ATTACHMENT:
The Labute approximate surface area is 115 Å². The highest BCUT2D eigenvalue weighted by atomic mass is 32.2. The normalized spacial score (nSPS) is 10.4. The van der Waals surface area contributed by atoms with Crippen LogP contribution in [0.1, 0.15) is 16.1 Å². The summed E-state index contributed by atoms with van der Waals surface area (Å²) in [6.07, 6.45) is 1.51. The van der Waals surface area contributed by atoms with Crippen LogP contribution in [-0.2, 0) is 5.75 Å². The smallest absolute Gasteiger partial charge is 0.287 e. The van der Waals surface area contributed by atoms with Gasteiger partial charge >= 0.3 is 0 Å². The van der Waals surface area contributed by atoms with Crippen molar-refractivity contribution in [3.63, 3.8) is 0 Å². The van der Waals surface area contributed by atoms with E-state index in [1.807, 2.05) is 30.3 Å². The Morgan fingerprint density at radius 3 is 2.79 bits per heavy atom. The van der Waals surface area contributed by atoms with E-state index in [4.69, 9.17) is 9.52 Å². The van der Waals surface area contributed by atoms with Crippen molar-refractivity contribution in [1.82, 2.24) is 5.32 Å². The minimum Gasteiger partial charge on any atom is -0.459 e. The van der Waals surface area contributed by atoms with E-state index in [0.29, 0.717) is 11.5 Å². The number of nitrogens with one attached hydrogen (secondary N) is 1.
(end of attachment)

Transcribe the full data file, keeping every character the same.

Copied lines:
The Labute approximate surface area is 115 Å². The highest BCUT2D eigenvalue weighted by atomic mass is 32.2. The normalized spacial score (nSPS) is 10.4. The van der Waals surface area contributed by atoms with Crippen LogP contribution in [0.1, 0.15) is 16.1 Å². The summed E-state index contributed by atoms with van der Waals surface area (Å²) in [6.07, 6.45) is 1.51. The van der Waals surface area contributed by atoms with Crippen LogP contribution in [-0.2, 0) is 5.75 Å². The smallest absolute Gasteiger partial charge is 0.287 e. The van der Waals surface area contributed by atoms with Gasteiger partial charge >= 0.3 is 0 Å². The van der Waals surface area contributed by atoms with Crippen molar-refractivity contribution in [3.63, 3.8) is 0 Å². The van der Waals surface area contributed by atoms with E-state index in [1.807, 2.05) is 30.3 Å². The Morgan fingerprint density at radius 3 is 2.79 bits per heavy atom. The van der Waals surface area contributed by atoms with E-state index in [4.69, 9.17) is 9.52 Å². The van der Waals surface area contributed by atoms with Crippen molar-refractivity contribution in [1.82, 2.24) is 5.32 Å². The minimum Gasteiger partial charge on any atom is -0.459 e. The van der Waals surface area contributed by atoms with E-state index in [0.29, 0.717) is 11.5 Å². The number of nitrogens with one attached hydrogen (secondary N) is 1.